The name Ethiopia derived, from the Greek form, aithiopia, from the two words aitho, “I burn”, and ops, “face”. It would hence mean the colored man’s land — the land of the scorched faces.
The Greeks called all peoples south of Egypt (particularly the area now known as Nubia; modern usage has transferred this name further south to the land and peoples known in the late 19th and early 20th century as Abyssinia) Ethiopians.
The former name of Ethiopia is Abyssinia, a word of uncertain origin. Some people consider it comes from an Arabic word meaning “mixed” – a reference to the country’s many ethnic groups; others believe that the name belonged to an early Ethiopian tribe.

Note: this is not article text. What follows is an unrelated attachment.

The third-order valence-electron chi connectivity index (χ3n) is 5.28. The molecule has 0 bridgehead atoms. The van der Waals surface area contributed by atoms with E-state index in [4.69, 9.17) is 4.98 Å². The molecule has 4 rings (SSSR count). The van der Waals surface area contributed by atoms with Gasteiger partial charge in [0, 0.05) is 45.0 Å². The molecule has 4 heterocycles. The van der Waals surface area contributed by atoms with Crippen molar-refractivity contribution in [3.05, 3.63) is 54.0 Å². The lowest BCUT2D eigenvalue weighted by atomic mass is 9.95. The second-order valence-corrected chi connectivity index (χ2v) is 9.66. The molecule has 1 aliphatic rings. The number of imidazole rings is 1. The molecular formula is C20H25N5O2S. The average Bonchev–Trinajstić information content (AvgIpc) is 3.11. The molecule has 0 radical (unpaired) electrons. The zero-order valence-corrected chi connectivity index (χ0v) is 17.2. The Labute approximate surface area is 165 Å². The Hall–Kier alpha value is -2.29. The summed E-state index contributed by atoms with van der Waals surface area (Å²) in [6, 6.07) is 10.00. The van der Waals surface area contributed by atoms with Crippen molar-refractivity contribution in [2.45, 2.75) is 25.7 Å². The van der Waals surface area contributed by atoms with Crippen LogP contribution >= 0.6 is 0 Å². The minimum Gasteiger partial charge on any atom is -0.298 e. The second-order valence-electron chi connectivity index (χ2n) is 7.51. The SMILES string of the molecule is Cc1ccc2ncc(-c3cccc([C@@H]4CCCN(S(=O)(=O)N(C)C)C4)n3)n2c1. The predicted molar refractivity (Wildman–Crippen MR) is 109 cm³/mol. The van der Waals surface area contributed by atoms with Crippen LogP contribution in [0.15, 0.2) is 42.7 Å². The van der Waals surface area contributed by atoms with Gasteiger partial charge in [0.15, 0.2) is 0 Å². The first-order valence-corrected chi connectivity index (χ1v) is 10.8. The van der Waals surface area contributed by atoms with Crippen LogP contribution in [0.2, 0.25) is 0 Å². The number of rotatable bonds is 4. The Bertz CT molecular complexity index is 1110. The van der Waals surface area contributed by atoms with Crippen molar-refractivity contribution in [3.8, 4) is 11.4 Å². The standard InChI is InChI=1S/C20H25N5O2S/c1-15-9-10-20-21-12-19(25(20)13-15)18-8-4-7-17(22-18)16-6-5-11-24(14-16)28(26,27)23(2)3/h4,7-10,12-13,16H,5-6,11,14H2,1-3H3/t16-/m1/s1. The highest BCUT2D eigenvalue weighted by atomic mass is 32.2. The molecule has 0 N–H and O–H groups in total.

However other origin is claimed for the name by many modern writers, some of whom say that the Greeks borrowed the word from the Egyptians, and that as early as the Twelfth Dynasty the Egyptians knew the land under the name Ksh, or Kshi.
One form of this word, with the aleph prefix, Ekoshi (the Coptic eshoosh, eshôsh, ethosh) would hence be the real root-word.
Others consider that it is derived from the Arabic word atyab, the plural form of tib, which means “spices”, “perfumes” (Glaser, “Die Abissinier in Arabien und Afrika”, Munich, 1895), or from an Arabo-Sabean root word, atyub, which has the similar meaning.
Keywords: Ethiopia, aithiopia, aitho, ops, Ksh, Kshi, Ekoshi, eshoosh, eshôsh, ethosh, atyab, tib, atyub, Nubia,